537 Essential Rock Albums pt. 5

I have now published my fourteenth and fifteenth books. The Anthropocene Apocalypse and A Passion for Education are both out on Amazon.

I am now turning my attention back to my 537 essential Rock albums. It’s really a vehicle for me to talk about the Rock Music I love and everything else that is of interest to me in connection to it.

I hope you might enjoy it. I guess the 537 will grow into something bigger as I go along and remember other essentials that I just have to include. Who knows?

Whatever happens I will try to put it all together in one form or another into a book.

If there’s anyone you love and think should be in just let me know. Who knows I might agree.

This is Part 5:

41. Bruce Springsteen – the River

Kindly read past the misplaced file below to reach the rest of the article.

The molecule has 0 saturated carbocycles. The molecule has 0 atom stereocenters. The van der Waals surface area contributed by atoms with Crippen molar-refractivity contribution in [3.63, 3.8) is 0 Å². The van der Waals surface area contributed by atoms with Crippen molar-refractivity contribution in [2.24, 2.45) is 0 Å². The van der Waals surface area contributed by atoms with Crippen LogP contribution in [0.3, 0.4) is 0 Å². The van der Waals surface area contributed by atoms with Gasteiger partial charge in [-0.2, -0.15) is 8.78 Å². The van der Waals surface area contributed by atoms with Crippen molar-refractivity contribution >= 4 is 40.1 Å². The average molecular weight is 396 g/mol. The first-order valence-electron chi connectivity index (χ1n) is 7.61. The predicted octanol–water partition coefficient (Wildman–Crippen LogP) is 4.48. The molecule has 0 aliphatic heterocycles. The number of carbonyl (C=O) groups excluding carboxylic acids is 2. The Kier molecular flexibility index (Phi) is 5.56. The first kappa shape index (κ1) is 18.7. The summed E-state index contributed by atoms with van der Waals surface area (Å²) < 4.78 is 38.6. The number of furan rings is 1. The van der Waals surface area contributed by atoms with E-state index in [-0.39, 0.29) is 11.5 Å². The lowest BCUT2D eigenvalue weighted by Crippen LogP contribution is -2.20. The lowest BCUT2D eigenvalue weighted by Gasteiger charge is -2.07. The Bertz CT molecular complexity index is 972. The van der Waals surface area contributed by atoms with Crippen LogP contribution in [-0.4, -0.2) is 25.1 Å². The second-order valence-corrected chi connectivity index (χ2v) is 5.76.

Bruce emerged as the saviour of Rock ‘n’ Roll. It was in the doldrums in the 70s and Bruce had a real driving act that was high on energy and showmanship. I love all that but I prefer the quality of lyrics and song-writing that Bruce brought to bear. The River was a brilliant double album. There was a mixture of listenable fast rockers with some great slower ones but the three tracks that made it special for me were ‘Point Blank,’ ‘The River’ and the amazing ‘Independence Day’. They raised it up into another dimension for me. ‘Point Blank’ seemed to sum up to me that feeling that you reached when you realise that life is not going to work out quite the way you idealistically thought it was. The harsh reality intrudes and you get a sense that something is over. We all put our own interpretations and meanings to songs. This one seemed to conjure up that feeling I got when I was twenty two when I realised that my free-wheelin’ days were over. I was going to have to compromise. It felt like something died that day.